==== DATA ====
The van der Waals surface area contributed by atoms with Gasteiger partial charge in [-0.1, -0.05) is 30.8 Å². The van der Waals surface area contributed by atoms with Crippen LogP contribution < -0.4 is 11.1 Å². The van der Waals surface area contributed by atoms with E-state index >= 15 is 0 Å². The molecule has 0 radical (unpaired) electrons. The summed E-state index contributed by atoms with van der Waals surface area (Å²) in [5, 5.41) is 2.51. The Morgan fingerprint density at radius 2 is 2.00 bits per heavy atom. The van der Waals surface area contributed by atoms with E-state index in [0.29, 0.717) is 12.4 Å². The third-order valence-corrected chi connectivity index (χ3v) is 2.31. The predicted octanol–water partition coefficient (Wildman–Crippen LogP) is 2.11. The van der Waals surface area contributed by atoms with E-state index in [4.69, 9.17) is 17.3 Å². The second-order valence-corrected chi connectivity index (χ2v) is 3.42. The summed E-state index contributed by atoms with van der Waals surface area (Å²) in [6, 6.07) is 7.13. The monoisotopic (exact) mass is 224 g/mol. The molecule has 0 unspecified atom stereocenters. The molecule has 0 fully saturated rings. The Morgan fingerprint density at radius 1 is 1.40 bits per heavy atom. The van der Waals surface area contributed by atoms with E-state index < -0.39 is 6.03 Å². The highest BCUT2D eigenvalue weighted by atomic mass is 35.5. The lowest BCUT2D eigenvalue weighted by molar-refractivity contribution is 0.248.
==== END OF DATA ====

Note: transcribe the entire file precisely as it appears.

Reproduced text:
The van der Waals surface area contributed by atoms with Gasteiger partial charge in [-0.1, -0.05) is 30.8 Å². The van der Waals surface area contributed by atoms with Crippen LogP contribution < -0.4 is 11.1 Å². The van der Waals surface area contributed by atoms with E-state index >= 15 is 0 Å². The molecule has 0 radical (unpaired) electrons. The summed E-state index contributed by atoms with van der Waals surface area (Å²) in [5, 5.41) is 2.51. The Morgan fingerprint density at radius 2 is 2.00 bits per heavy atom. The van der Waals surface area contributed by atoms with E-state index in [0.29, 0.717) is 12.4 Å². The third-order valence-corrected chi connectivity index (χ3v) is 2.31. The predicted octanol–water partition coefficient (Wildman–Crippen LogP) is 2.11. The van der Waals surface area contributed by atoms with E-state index in [4.69, 9.17) is 17.3 Å². The second-order valence-corrected chi connectivity index (χ2v) is 3.42. The summed E-state index contributed by atoms with van der Waals surface area (Å²) in [6, 6.07) is 7.13. The monoisotopic (exact) mass is 224 g/mol. The molecule has 0 unspecified atom stereocenters. The molecule has 0 fully saturated rings. The Morgan fingerprint density at radius 1 is 1.40 bits per heavy atom. The van der Waals surface area contributed by atoms with E-state index < -0.39 is 6.03 Å². The highest BCUT2D eigenvalue weighted by atomic mass is 35.5. The lowest BCUT2D eigenvalue weighted by molar-refractivity contribution is 0.248.